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January 18, 2013     Cape Gazette
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January 18, 2013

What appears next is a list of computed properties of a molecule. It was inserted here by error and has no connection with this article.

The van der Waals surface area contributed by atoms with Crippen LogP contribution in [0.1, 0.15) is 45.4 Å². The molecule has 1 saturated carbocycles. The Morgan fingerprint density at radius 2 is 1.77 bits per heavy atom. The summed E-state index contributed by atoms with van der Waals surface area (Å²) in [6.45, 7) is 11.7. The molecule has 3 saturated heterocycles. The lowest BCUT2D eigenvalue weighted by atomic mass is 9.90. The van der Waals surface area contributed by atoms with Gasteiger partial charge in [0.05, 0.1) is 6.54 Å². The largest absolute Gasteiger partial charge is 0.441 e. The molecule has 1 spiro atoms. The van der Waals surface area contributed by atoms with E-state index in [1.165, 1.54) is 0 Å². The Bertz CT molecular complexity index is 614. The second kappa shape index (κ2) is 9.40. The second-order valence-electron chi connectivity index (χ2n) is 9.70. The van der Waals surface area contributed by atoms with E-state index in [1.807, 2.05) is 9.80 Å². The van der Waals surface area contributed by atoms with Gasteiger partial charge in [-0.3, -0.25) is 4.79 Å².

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s FR,DAY, ANUAR 18, MONDAY, JANUARY 21, 2o13 VIEWPOINTS Cape Gazette Letters Continued from page 7 ~tructcd ~chools in the Milford and Colonial school districts, Fur- thermore, there was a plethora of information/data gathered and re- viewed to guide our decision- making process. Please strive to remain as positive as we have been about this exciting new era in our school district. Alison Myers Task Force III member and parent Editor's note: The Cape Gazette stands by the accuracy of the article in question. Melissa Steele reported that the commit- tee is developing a plan it expects to present to the school board in February or March. Superinten- dent Robert Fulton said the cur- rent plan is a starting point, which could be changed by the school board. Safe Haven board looks toward future Last week, the board of direc- tors of Safe Haven Animal Sanctu- ary took the very difficult, but necessary first step to begin focus- ing on its future as a leading no- kill shelter for homeless and aban- doned dogs and cats in Delaware. It is never an easy or simple deci- sion to make a change in executive leadership. And in so doing, the board wishes to acknowledge and express its thanks for the many significant accomplishments that Anne Gryczon achieved in our long journey to bring the Safe Haven Shelter from a dream to re- ality. As Safe Haven completed con- struction on the sanctuary build- ing and began operations during 2012, it became apparent that we underestimated the magnitude of the challenges ahead. It also be- came clear that our needs had changed and our director did not have all 0fthe skills we needed to manage our fast-evolving opera- tion. Unfortunately, she did not move quickly enough to fill key staff positions, which resulted in performance below the standard 0fserviee we had set for 0ur- selves. Moving forward from here, the board is undertaking a complete review of our Operations. This re- view will include: Complete reassessment of all animals in our care and taldng ac- tion to vaccinate, spay and neuter as needed Ensure animals receive appro- priate exercise and socialization; Conduct a top-to-bottom re- view of operational policies and procedures to ensure proper records are kept and statistics are published Move aggressively to increase adoptions and fosters, including increasing hours open to lic Commence an immediate search for a full-time staffveteri- narian Complete outfitting our med- ical wing as quickly as financing will allow Ensure there is a defm d process for reporting problems to management. As much as we strive to 3~rovide a nurturing and safe environment at the shelter, it's never an ideal environment, and our goal is to get animals placed in permanent, loving homes. We are confident that we have a dedicated, caring and competent staff who h~ve the best interests of the animals at heart, and who will carry on dur- ing this transition, we also want to express our deepest thanks to our many, many financial supporters and volunteers who have gener- ously given us their time and tal- ents and who are standing with us now. We are also very gratified by the many expressions of support and offers to help that we are re- ceiv'mg daily. Barefootin' Continued from page 7 were one of the first to get in- volved with this remote opera- tion back in 2008 or 2009," said Fried, "and there was nothing but problems. We decided, all things considered, to go to an- other vendor, so we had to write offthat old system because we could no longer depreciate it as an asset." Pernice said he is projecting a $6 million operating profit for the current fiscal year, which be- gan July 1. "Through October, we're ahead of where we budgeted," said Pernice, "but that's typical for this time of the year because it includes three of our strongest months." Fried said Beebe's challenge will be to sustain higher vol- umes through the rest of the year. If Pemice's projection holds true, Beebe will have re- turned to the kind of financial performance that was typical be- fore the Bradley tragedy. Fried said when everything is counted, the Bradley case will have cost Beebe more than $34 million in cash taken off its books. The good news is that Beebe's growth remdins on the upswing. Sixty more babies - a total of 889 - were born in Beebe in fiscal year 2012 than in 201L and outpa- tient revenues were up $54 mil- lion for the same period over the previous year. "That's impor- tant," said Fried, "because the government is reimbursing us less all the time for inpatient care, and more and more empha- sis is being placed on outpatient services. Those services cost less, and people would rather be in their own homes. We're seeing growth at our outpatient health ,campus onRoute 24, and we 'have our outpatient facility in Millville. We're also working on a new outpatient facility in Georgetown. Obamacare is ere- . ating impetus for organizations to do things differently. We have to because the government is paying us less. We still have to work on getting costs out." The biggest challenge, said Fried, continues to be how to keep people out of the hospital, As we commence our search for new executive leadership, the board wishes to emphatically reaf- fn'mour commitment to the no- kill ethic. We will also look for op- portunities to partner with ani- mal-rescue org zations and 0th- er shelters. The sheer number of animals entering our shelter and others is indicative of the scale of the problem and needs. For the sake of the animals, we need to move beyond internecine warfare. Please visit our website at and our Facebook page for up-to-date news and information about our program. If you would like to vol- unteer your time and talents, or make a contribution, you will fred information on how to do so on our website. We welcome your help and thank you for your sup- port. Board of directors Safe Haven Sanctuary of Sussex County Safe Haven deserves community, s support There have been recent articles posted in the newspaper and on- line attacking Safe Haven and the former executive director. Much of this information is false and/or misleading. A lot of this informa- tion is coming from disgruntled former board members and em- ployees wanting to make deci- sions for Safe Haven that are be- yond their abilities. Disinforma- tion is also coming from Kent County SPCA, a high-kill shelter that lost the dog control contract to Safe Haven. If these people are so sure of their positions then they should start their own shelter and not try to usui:p the results of the hard work that has been clone by Safe Haven staff and volunteers over the past seven years. There are plenty of needy and deserving ani- mals to go around. Safe Haven has undertaken a huge challenge by taking on the dog-control function in Kent County to save the excep- tional number of animals put down by the Kent County SPCA. This is where the community comes in. The community, both individuals and businesses, need to volunteer, preferentially adopt, and donate to the shelter to put the final piece of the puzzle in place. Anyone interested in volun- teering for Safe Haven should contact the sanctuary at Safe Haven has put the opportunity in place to make Kent and Sussex no-kill, but the public needs to also embrace the concept and make homes for these worthwhile companions in- stead of supporting backyard breeders and puppy mills. The kennel conditions the detractors try to attach to Safe Haven pale compared to the actual conditions suffered by breed stock in these facilities. Anne Gryczon's major accom- plishments while executive direc- tor are: $6 million worth of grants, loans, and donations; guided Safe Haven through the building process; established and ran Safe Haven's programs, such as spay neuter and pet food pantry; and obtained the Kent County animal- control contract. The Cape Gazette interviewed the origina/Safe Haven board many years ago and the stated mission of the group was, "Our purpose is to provide a safe and loving environment for lost and homeless anima/s, and to provide a strong adoption program. There seems to be a need to provide a safe place for animals that are lost or abandoned. The only animals that will be destroyed are the very sick and the very aggressive. The vision includes a spay and neuter clinic with a veterinarian or vet tech on site." This mission is still the focus of the current board and the dedicated volunteers and sup- porters of Safe Haven. They have withstood numerous detractors and attacks but have not.wavered from their commitment to the sav- ing of displaced animals and stop- ping the senseless killing of many animals in our area. Instead of lending credence to these detrac- tors the news media needs to chal- lenge these individuals with the simple question,.What are you do- ing to hell~ these animals besides bad-mouthing Safe Haven? How many animals are you rescuing this week ,or month? If someone wants to volunteer they need to contact Safe Haven directly. SafeHaven do~s not have 300 dogs; Delaware SPCA has approx- imately 200 dogs at any one time. Safe Hayep has about 190, and some of them are kept in the same kennels that house KCSPCA Sus- sex dog-control dogs. The KCSP- CA has about 300 dogs at any one time. Some of Safe Haven's dogs are transfers from the KCSPCA and were brought in to save them from KCSPCRs kill list. Safe Haven has certainly never refused access to Kent County residents looking for their pets. The shelter has always been open by appointment for their conven- ience, and currently has public hours four days a week. Prior to opening the facility at Shingle Point Road, Safe Haven started saving animals on Kent County SPCP/s kill list. These ani- mals were housed at various ken- nels throughout Sussex County. Many of the issues cited by the de- tractors happened during this time. It was an interim plan to save as many animals as possible and the system was temporary. Safe Haven is indebted and forev- er thankful to these kennels for their help and support. Many of these kennels and others continue to help and support Safe Haven ef- forts to save these animals. These kennels are the same businesses the public use to Care for their pets when they need to be away and cannot take their pets with them. David Hughes Safe Haven volunteer RV resort will negatively impact area Once again the people of Sussex County who live in the area of the proposed resort campground that Lingo/Townsend plan tO build are at risk of losing their manner of living and quality of life due to this proposed land usage. This RV resort is definitely not conducive to the area with respect to our el- ready overburdened roadsl.espe- cially in the summer months with the growing number of tourists that already come to the beaches and outlets. Contrary to what we were told at the first meeting with the Lin- go/Townsend representative, these people will be going to the beaches, outlets stores and restau- rants daily and adding to the traf- fic congestion. We were told that the intentions are to make this a destination resort, and these peo- ple would not be leaving the area once they have arrived in their RVs. Do they plan to lock them in after arrival? This is a ridiculous statement to say the least. The RV city will negatively im- pact not only the roads, but also the local wildlife and ecosystems that will be forever disrupted or destroyed contrary to what we were assured by the developer. If this RV city is allowed to be built,. this area will never be the same and there will be a significant dis- ruptiorl fQr those of us who live in the area and also to Love Creek it- self. I agree with the comment that if this is allowed, please watch carefully who you vote for in the future elections. This small group of people may impact your life forever. Sharon Hess Lewes Sussex must vote against proposed RV park I am writing thi~ letter in refer- ence to the proposed RV resort and campground in the Ward Road/Cedar Grove Road area. I have reviewed the PLUS report and also studied the site plan available in the zoning office. Be- ing a full- time resident of Lewes and a homeowner in one of the communities which borders the project, I have several concerns regarding the development of this plan. First and foremost is the nega- tive impact this campground will have on Love Creek and the Hetty Fisher Glade wetlands and the surrounding woodland areas that encompass this parcel. A project of this magnitude which includes the construction of roads, build- ings, lots, pools, docks, pavilions, the nmning of underground elec- trical wiring, and the addition of septic and water components would involve the removal of a great deal of existing forest and plant life, thus displacing and de- stroying much of the w'fldlife that make this their home. Native plants and grasses along with me- fine wildlife which border the glade and creek would also be af- fected by the continual use of these waterways for recreational purposes. Also, the runoff pollu- tion from the campsites would have a negative impact on the in- tegrity of the wetlands and its nat- ural habitat. Water quality in these areas must be preserved to best protect and ensure continued growth of the existing wildlife population that lives in these wa- ters and on the land; and for that reason, the location of this RV re- sort is not a good fit for the area. Secondly, the impact that this project would have on the current Continued on page 9